Earlier this week, I was blogging about why you should do informational interviews, but what if you don’t know how to go about it? Over the past two years, I’ve gone on about 14 or 15 informational interviews. While I can’t say I’m an expert, I do have a bit of an idea of what has worked for me in the past:
Be Flexible About Location
Offer to let your person pick the spot you two meet. It helps make the interview more convenient for him/her, and if it’s closer to his/her work, you might increase the length of the interview by cutting his/her commute time.
You don’t have to show up in a business suit, but when you look nice, you give the impression of being a professional rather than just another college student.
Pay for the Coffee
I get the starving-college-kid mentality, but seriously, it won’t break your budget to buy someone else’s coffee for once. The person you’re interviewing is doing you a favor, taking time out of his/her busy day to chat with you. This is just a small way to thank him/her. (And if you’re feeling really tight on cash, then just order a small tea for yourself.)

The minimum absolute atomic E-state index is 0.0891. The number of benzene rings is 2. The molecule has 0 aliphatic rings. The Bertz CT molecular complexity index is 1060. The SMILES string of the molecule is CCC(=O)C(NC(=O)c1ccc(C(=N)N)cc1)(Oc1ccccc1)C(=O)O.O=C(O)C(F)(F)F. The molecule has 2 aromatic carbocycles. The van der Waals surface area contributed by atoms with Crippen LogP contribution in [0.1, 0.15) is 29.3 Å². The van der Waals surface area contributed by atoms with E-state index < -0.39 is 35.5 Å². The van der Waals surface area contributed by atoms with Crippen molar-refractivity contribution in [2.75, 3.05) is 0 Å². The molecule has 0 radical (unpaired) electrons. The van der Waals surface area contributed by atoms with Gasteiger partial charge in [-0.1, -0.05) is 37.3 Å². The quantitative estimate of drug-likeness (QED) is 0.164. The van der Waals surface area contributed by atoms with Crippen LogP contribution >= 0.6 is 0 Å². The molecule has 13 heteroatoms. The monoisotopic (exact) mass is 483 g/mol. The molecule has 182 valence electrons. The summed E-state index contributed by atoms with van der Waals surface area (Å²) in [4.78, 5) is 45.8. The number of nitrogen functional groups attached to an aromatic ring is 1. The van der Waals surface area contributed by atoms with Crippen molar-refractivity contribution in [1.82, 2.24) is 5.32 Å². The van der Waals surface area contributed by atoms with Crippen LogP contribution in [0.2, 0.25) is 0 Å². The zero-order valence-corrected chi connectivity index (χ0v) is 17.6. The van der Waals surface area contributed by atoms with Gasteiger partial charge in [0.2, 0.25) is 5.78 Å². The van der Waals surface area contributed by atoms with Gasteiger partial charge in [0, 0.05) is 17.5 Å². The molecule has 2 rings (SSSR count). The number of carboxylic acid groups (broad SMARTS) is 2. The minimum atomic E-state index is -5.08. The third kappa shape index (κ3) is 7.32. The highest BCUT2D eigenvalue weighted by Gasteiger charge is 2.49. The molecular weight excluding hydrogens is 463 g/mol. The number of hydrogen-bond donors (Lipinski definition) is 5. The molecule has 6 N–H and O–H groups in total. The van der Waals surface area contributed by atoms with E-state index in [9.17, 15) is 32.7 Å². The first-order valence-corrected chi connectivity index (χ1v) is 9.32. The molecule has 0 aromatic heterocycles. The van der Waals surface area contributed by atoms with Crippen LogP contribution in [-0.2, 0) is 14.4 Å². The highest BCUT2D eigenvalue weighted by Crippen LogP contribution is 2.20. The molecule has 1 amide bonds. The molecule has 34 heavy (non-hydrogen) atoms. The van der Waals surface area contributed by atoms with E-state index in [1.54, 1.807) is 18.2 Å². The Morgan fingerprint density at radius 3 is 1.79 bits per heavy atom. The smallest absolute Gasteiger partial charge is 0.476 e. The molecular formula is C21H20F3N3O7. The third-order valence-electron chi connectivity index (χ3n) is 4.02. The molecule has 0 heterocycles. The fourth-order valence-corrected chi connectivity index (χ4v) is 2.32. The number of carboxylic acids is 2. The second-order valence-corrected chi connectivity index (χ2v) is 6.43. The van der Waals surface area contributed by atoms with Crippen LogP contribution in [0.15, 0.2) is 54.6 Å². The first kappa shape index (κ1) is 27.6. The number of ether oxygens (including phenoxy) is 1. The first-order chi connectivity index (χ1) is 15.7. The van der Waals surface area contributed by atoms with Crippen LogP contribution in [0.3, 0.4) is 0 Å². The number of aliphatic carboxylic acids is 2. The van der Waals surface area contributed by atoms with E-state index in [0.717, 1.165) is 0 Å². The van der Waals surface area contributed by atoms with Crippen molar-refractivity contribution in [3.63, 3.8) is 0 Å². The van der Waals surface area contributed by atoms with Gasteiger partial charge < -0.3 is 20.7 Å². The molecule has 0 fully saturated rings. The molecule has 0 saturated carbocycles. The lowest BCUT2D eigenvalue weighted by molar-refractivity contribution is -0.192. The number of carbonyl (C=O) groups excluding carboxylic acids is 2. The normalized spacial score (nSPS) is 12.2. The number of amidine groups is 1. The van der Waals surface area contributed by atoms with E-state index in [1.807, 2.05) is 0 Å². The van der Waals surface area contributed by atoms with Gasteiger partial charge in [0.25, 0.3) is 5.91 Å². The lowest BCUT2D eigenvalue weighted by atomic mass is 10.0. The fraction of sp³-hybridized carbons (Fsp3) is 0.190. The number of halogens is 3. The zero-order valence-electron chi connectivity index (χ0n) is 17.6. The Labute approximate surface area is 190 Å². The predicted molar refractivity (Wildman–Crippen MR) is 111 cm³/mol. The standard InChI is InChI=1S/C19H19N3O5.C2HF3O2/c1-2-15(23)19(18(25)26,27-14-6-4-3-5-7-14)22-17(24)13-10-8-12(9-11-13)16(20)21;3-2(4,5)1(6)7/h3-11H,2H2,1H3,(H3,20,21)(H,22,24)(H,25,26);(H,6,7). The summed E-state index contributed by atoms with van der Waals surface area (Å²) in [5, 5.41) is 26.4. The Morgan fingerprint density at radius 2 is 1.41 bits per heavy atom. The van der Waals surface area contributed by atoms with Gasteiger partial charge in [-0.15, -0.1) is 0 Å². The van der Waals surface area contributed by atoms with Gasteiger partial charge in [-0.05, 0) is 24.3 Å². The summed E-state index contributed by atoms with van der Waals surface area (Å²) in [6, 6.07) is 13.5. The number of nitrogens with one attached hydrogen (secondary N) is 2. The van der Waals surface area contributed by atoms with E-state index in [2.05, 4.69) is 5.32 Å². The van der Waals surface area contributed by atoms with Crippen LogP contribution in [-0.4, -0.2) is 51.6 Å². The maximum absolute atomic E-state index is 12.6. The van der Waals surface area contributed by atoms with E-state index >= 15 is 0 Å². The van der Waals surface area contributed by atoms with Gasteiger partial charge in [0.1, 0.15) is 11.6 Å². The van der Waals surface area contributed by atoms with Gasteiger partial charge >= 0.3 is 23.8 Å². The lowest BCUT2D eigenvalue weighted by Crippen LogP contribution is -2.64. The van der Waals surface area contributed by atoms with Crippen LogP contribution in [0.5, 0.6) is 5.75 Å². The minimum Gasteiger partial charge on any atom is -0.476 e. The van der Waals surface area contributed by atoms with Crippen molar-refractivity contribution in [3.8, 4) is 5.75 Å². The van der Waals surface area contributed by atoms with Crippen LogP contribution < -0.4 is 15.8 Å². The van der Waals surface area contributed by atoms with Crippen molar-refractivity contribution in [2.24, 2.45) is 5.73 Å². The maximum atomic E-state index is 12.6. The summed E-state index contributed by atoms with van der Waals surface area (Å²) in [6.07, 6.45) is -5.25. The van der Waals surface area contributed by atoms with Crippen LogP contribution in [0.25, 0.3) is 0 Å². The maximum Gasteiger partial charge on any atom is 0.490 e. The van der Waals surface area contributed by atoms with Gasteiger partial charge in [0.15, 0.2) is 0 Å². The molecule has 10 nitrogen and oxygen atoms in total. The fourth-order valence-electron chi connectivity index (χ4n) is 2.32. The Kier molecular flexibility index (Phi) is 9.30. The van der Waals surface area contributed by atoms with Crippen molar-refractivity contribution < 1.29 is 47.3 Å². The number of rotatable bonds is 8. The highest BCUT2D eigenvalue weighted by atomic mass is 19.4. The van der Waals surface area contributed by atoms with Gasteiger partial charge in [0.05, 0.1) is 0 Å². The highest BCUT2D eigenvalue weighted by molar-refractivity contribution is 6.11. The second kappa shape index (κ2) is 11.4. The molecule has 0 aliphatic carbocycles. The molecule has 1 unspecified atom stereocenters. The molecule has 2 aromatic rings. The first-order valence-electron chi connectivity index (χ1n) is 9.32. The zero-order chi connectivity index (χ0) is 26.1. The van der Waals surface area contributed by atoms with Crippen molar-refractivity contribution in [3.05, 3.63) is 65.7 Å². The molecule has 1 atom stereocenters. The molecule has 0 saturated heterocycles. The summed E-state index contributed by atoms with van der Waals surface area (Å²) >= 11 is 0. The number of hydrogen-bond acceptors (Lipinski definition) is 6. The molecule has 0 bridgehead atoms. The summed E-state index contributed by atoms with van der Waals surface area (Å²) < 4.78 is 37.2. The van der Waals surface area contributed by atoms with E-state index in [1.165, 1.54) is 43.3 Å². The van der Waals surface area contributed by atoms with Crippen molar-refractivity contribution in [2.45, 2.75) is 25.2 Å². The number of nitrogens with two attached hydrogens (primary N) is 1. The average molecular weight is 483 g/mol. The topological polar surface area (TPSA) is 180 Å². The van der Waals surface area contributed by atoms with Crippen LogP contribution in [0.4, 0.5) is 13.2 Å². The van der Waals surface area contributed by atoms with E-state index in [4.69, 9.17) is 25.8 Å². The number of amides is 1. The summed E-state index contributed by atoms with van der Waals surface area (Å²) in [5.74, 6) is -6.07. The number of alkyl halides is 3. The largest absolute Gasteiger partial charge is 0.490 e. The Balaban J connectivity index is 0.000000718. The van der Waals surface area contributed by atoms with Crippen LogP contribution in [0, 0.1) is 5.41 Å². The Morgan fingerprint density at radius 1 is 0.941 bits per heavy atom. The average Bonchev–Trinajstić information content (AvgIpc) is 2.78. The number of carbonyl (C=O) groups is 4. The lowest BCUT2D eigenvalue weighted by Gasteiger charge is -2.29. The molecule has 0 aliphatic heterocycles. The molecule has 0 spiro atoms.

Research the Person
Scope out the person beforehand. LinkedIn profiles are there for a reason. When you do your homework, you can then ask deeper questions than just “So, what other jobs have you done?”
Bonus Tip: Sometimes you’ll find an interesting tidbit about the person during your research that can make a great ice breaker. For example, once I was interviewing a technical editor who was a bassist. Since I’m a jazz trombonist, we were able to wind up the last 15 minutes of the interview talking about music. It made for a much stronger connection, and he and I still chat on occasion.
You’d be crazy not to do this. Take notes, and save them afterwards. I bring my padfolio to take notes in during the interview, and then once I get home, I type them up and make sure they’re in bullet points or are at least semi-coherent. This can feel rather tedious, but it’s incredibly helpful if you need to reference the interview a year later.
Write a Thank You Note
This not only makes you more memorable, but it’s also just common decency.
Bonus Tip: Write this note as soon as you can after the interview. (I usually try to send them out the same evening.) You’ll have the information fresh in your mind and will be better able to recall the specifics of what you talked about.
Do you have any tips for informational interviews?